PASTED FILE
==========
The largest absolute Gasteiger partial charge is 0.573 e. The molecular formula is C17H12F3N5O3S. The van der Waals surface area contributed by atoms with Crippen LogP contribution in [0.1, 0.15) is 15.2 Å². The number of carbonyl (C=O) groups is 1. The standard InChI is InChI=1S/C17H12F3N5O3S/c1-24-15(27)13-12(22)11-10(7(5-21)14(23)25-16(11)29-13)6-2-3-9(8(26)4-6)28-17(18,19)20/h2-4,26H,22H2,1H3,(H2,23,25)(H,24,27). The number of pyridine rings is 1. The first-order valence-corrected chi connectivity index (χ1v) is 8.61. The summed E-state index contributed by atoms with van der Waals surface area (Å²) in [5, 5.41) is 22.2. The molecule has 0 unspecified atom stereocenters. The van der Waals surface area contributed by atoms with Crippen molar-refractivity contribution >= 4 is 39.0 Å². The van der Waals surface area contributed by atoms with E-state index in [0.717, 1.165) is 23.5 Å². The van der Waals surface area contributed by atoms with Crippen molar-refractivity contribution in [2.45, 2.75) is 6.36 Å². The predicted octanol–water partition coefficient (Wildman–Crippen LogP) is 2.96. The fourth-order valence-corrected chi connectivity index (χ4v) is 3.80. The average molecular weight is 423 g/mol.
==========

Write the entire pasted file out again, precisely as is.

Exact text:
The largest absolute Gasteiger partial charge is 0.573 e. The molecular formula is C17H12F3N5O3S. The van der Waals surface area contributed by atoms with Crippen LogP contribution in [0.1, 0.15) is 15.2 Å². The number of carbonyl (C=O) groups is 1. The standard InChI is InChI=1S/C17H12F3N5O3S/c1-24-15(27)13-12(22)11-10(7(5-21)14(23)25-16(11)29-13)6-2-3-9(8(26)4-6)28-17(18,19)20/h2-4,26H,22H2,1H3,(H2,23,25)(H,24,27). The number of pyridine rings is 1. The first-order valence-corrected chi connectivity index (χ1v) is 8.61. The summed E-state index contributed by atoms with van der Waals surface area (Å²) in [5, 5.41) is 22.2. The molecule has 0 unspecified atom stereocenters. The van der Waals surface area contributed by atoms with Crippen molar-refractivity contribution >= 4 is 39.0 Å². The van der Waals surface area contributed by atoms with E-state index in [0.717, 1.165) is 23.5 Å². The van der Waals surface area contributed by atoms with Crippen molar-refractivity contribution in [2.45, 2.75) is 6.36 Å². The predicted octanol–water partition coefficient (Wildman–Crippen LogP) is 2.96. The fourth-order valence-corrected chi connectivity index (χ4v) is 3.80. The average molecular weight is 423 g/mol.